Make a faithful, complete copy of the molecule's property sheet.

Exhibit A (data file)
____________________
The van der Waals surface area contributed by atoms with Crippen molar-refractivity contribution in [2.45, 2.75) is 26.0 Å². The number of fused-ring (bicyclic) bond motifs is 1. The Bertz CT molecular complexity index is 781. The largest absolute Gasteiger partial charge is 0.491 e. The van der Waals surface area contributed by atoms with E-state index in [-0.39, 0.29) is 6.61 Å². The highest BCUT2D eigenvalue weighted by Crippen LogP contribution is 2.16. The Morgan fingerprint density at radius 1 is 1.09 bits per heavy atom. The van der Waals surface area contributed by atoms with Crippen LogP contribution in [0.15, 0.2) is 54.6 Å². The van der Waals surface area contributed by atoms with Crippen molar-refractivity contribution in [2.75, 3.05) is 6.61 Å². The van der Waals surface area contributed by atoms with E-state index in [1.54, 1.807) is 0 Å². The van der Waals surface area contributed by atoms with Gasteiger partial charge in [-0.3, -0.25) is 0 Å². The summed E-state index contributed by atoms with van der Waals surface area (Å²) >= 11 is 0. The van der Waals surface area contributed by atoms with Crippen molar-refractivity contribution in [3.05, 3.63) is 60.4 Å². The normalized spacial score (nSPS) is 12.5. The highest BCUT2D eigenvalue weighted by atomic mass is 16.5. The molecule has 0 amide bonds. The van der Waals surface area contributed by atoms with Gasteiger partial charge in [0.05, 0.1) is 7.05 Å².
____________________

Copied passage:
The van der Waals surface area contributed by atoms with Crippen molar-refractivity contribution in [2.45, 2.75) is 26.0 Å². The number of fused-ring (bicyclic) bond motifs is 1. The Bertz CT molecular complexity index is 781. The largest absolute Gasteiger partial charge is 0.491 e. The van der Waals surface area contributed by atoms with E-state index in [-0.39, 0.29) is 6.61 Å². The highest BCUT2D eigenvalue weighted by Crippen LogP contribution is 2.16. The Morgan fingerprint density at radius 1 is 1.09 bits per heavy atom. The van der Waals surface area contributed by atoms with Crippen LogP contribution in [0.15, 0.2) is 54.6 Å². The van der Waals surface area contributed by atoms with Crippen molar-refractivity contribution in [2.75, 3.05) is 6.61 Å². The van der Waals surface area contributed by atoms with E-state index in [1.54, 1.807) is 0 Å². The van der Waals surface area contributed by atoms with Gasteiger partial charge in [-0.3, -0.25) is 0 Å². The summed E-state index contributed by atoms with van der Waals surface area (Å²) >= 11 is 0. The van der Waals surface area contributed by atoms with Crippen molar-refractivity contribution in [3.05, 3.63) is 60.4 Å². The normalized spacial score (nSPS) is 12.5. The highest BCUT2D eigenvalue weighted by atomic mass is 16.5. The molecule has 0 amide bonds. The van der Waals surface area contributed by atoms with Gasteiger partial charge in [0.05, 0.1) is 7.05 Å².